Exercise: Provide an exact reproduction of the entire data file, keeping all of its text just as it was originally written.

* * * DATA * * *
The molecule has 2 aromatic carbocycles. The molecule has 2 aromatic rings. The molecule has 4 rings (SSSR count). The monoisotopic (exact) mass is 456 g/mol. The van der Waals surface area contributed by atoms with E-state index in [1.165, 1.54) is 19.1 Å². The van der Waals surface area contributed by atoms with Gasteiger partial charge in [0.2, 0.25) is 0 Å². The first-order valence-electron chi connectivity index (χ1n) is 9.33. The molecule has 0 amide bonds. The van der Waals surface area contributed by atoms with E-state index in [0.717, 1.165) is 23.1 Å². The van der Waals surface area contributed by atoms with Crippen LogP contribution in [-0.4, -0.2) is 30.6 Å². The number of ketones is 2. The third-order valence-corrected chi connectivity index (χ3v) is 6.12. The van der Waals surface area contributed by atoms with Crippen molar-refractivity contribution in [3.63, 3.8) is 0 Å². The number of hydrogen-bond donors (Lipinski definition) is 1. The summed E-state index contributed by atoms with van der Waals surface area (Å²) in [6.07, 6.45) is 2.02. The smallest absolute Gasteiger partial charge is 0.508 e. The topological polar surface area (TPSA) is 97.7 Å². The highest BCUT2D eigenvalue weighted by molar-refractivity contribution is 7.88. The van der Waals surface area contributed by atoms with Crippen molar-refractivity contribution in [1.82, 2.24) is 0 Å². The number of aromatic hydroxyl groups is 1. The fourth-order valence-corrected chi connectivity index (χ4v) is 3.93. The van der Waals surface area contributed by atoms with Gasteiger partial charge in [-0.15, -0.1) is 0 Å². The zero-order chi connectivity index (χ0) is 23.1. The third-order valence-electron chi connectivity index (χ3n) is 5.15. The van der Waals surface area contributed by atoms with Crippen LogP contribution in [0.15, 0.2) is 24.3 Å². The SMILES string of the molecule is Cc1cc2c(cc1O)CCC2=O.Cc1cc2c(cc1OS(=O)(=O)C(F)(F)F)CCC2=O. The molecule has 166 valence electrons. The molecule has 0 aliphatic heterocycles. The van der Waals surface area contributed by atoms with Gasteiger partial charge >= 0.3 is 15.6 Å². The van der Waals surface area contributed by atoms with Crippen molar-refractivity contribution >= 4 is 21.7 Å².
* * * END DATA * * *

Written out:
The molecule has 2 aromatic carbocycles. The molecule has 2 aromatic rings. The molecule has 4 rings (SSSR count). The monoisotopic (exact) mass is 456 g/mol. The van der Waals surface area contributed by atoms with E-state index in [1.165, 1.54) is 19.1 Å². The van der Waals surface area contributed by atoms with Gasteiger partial charge in [0.2, 0.25) is 0 Å². The first-order valence-electron chi connectivity index (χ1n) is 9.33. The molecule has 0 amide bonds. The van der Waals surface area contributed by atoms with E-state index in [0.717, 1.165) is 23.1 Å². The van der Waals surface area contributed by atoms with Crippen LogP contribution in [-0.4, -0.2) is 30.6 Å². The number of ketones is 2. The third-order valence-corrected chi connectivity index (χ3v) is 6.12. The van der Waals surface area contributed by atoms with Crippen molar-refractivity contribution in [3.63, 3.8) is 0 Å². The number of hydrogen-bond donors (Lipinski definition) is 1. The summed E-state index contributed by atoms with van der Waals surface area (Å²) in [6.07, 6.45) is 2.02. The smallest absolute Gasteiger partial charge is 0.508 e. The topological polar surface area (TPSA) is 97.7 Å². The highest BCUT2D eigenvalue weighted by molar-refractivity contribution is 7.88. The van der Waals surface area contributed by atoms with Crippen molar-refractivity contribution in [1.82, 2.24) is 0 Å². The number of aromatic hydroxyl groups is 1. The fourth-order valence-corrected chi connectivity index (χ4v) is 3.93. The van der Waals surface area contributed by atoms with Gasteiger partial charge in [-0.15, -0.1) is 0 Å². The zero-order chi connectivity index (χ0) is 23.1. The third-order valence-electron chi connectivity index (χ3n) is 5.15. The van der Waals surface area contributed by atoms with Crippen LogP contribution in [0.15, 0.2) is 24.3 Å². The SMILES string of the molecule is Cc1cc2c(cc1O)CCC2=O.Cc1cc2c(cc1OS(=O)(=O)C(F)(F)F)CCC2=O. The molecule has 166 valence electrons. The molecule has 0 aliphatic heterocycles. The van der Waals surface area contributed by atoms with Gasteiger partial charge >= 0.3 is 15.6 Å². The van der Waals surface area contributed by atoms with Crippen molar-refractivity contribution >= 4 is 21.7 Å².